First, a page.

The Day The Laughter Died

We have lost a comedy legend. A man who is undoubtedly on every working comics top five list. When you saw Patrice O’Neal perform you instantly knew you weren’t doing enough. Patrice incited two reactions within comics, inspiration to be better or a nudge to flat out quit because compared to his, most efforts were futile.

In comedy, it’s often hard to distinguish the man from the comic. As it should be. At it’s best it’s an incredibly personal and intimate art form. Patrice wore it on his sleeve. He lived it. He walked the walk. After you saw Patrice perform you knew him. For better or for worse you knew where he stood. Patrice tapped into the human condition unlike anyone has in the last twenty years and maybe ever.

On stage Patrice was compelling and hilarious. Off stage he was a guru and his impact on comedy extends far wider than people may know. I was in Belfast, Ireland when I got the news and the comics in the green room instantly started quoting their favorite Patrice O’Neal bits. In the early days I was Patrice’s sidekick, well disciple is probably a more fitting word. Every where Patrice went comics flocked to him. His brand of truth and uncompromising defense of truth was a marvel to other comics. We wanted to tell bookers where to put it but we were scared the Chuckle Hut in West Bum wouldn’t book us anymore. Patrice would tell the booker to stick it where the sun doesn’t shine, then proceed to kill so hard that the booker had to bring him back anyway.

In those days bookers would ask Patrice to send them a tape of his performance. He would respond by asking them to send him a tape of their audience. Bull shit never stood a chance in Patrice’s presence. If he rubbed a comic the wrong way it was probably because he wanted to make sure you were in it to give to comedy and not simply take from it. Patrice would constantly tell me to not be selfish on stage. Laughter is the comic’s air but Patrice would suffocate before he got laughs that weren’t inspired by the truth. Everyone else just had to be funny. Patrice had to be funny and honest. A burden he carried with the greatest of ease and skill. Patrice has stopped doing bits that other comics could make a career out of, simply because those bits had run their course in his development as a man.

Patrice could size most people up in seconds with amazing accuracy. Sometimes he would give someone grief and only later would I see why but Patrice would know the person was a dweeb from jump. There was no pretense with Patrice. This was off putting to many but the world Patrice lived in is a lot better than the world most of us live in. He was free from living the double and sometimes triple lives most of us live. Even I could be more biting on stage given my background. Patrice was constantly helping comics around him find their truth. Even more established comics knew there was a guy out there doing something very special.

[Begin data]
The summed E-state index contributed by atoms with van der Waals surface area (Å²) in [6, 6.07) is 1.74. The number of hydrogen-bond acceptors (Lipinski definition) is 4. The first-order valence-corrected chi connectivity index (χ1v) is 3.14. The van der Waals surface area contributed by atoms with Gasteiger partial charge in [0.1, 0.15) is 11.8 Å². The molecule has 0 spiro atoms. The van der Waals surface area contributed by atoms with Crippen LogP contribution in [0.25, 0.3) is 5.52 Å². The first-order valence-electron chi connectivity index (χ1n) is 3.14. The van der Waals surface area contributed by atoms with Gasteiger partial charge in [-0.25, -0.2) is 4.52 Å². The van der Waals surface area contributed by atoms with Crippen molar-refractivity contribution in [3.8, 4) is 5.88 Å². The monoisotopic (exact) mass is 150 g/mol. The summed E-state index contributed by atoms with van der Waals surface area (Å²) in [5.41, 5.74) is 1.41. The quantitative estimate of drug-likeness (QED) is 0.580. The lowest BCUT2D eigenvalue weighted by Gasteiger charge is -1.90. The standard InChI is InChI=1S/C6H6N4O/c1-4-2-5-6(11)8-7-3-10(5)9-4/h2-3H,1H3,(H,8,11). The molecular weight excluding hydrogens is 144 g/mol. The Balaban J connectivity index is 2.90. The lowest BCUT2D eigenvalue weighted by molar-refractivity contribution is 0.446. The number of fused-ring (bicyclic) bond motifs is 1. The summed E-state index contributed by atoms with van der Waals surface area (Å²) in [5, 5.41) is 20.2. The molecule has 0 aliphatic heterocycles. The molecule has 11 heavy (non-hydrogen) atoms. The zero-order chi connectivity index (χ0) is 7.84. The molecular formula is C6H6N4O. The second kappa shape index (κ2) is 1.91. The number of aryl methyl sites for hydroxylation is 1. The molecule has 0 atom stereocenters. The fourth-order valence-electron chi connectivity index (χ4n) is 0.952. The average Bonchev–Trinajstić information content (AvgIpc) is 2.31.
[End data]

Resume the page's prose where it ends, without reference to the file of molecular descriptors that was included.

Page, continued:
When I read the Fountainhead I casted Patrice O’Neal in my head as Howard Roark. Patrice is the only person I’ve met to meet the standards of quality and unrelenting ethics that the fictional Howard Roark attained.

I’ve only known two comics that I would give my entire catalogue of jokes to just to hear them say my words and see them do my jokes way better than I ever could. Those two comics are Dane Cook and Patrice O’Neal. I feel sorry for people who didn’t know Patrice personally. However, his comedy provides a good sense of what it was like to be in the presence of his greatness. To be humbled by his kindness enveloped in truth.

I had to write this because never talking to him again and never seeing him take life’s most awkward, taboo, even mundane moments and bring them to the stage with hilarious flare and poignancy, is going to be very hard to come to terms with.

Patrice didn’t choose to be honest. He seemed to not have a choice in the matter. It’s like he was ordained to be the kind of person most of us wish we could be. Patrice didn’t achieve his industry success because of his immense talent. He attained it in spite of his uncompromising honesty.

In the past few years I lost close touch with Patrice. I was in LA. I don’t think Patrice really condoned comics going to LA. Again, he was right. LA is great but the industry hustle can take away from the art form. But no one could be a friend of Patrice and not have him rub off on them. And no comic could become close to Patrice without their approach to comedy being elevated.

I tried to keep it real Bruiser. And now that you’re gone you leave an unfillable void but your spirit lives on thru all the people you impacted. We know you’re watching and we will champion for truth. Please don’t be upset if we’re not as good at it as you were. You’re one of a kind. Rest in Peace brother. You left an indelible mark on Stand-up and on me as a person. Thanks.

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